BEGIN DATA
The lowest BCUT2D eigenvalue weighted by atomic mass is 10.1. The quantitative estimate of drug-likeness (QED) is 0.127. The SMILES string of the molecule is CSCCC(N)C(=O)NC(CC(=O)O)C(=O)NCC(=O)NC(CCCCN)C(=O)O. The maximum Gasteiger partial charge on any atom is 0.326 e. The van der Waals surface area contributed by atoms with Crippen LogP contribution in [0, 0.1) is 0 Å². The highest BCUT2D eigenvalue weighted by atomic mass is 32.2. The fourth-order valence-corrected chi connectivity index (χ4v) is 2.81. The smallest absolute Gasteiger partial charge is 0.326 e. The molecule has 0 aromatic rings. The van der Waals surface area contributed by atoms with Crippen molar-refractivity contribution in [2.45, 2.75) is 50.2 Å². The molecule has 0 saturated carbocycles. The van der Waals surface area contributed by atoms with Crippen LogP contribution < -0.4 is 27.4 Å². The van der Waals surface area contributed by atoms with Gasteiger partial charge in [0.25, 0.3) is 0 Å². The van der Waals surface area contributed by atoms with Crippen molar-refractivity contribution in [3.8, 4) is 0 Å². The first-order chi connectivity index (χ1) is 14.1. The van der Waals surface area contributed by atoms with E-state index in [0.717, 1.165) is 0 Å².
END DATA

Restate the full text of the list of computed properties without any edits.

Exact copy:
The lowest BCUT2D eigenvalue weighted by atomic mass is 10.1. The quantitative estimate of drug-likeness (QED) is 0.127. The SMILES string of the molecule is CSCCC(N)C(=O)NC(CC(=O)O)C(=O)NCC(=O)NC(CCCCN)C(=O)O. The maximum Gasteiger partial charge on any atom is 0.326 e. The van der Waals surface area contributed by atoms with Crippen LogP contribution in [0, 0.1) is 0 Å². The highest BCUT2D eigenvalue weighted by atomic mass is 32.2. The fourth-order valence-corrected chi connectivity index (χ4v) is 2.81. The smallest absolute Gasteiger partial charge is 0.326 e. The molecule has 0 aromatic rings. The van der Waals surface area contributed by atoms with Crippen molar-refractivity contribution in [2.45, 2.75) is 50.2 Å². The molecule has 0 saturated carbocycles. The van der Waals surface area contributed by atoms with Crippen LogP contribution < -0.4 is 27.4 Å². The van der Waals surface area contributed by atoms with Gasteiger partial charge in [0.25, 0.3) is 0 Å². The van der Waals surface area contributed by atoms with Crippen molar-refractivity contribution in [3.8, 4) is 0 Å². The first-order chi connectivity index (χ1) is 14.1. The van der Waals surface area contributed by atoms with E-state index in [0.717, 1.165) is 0 Å².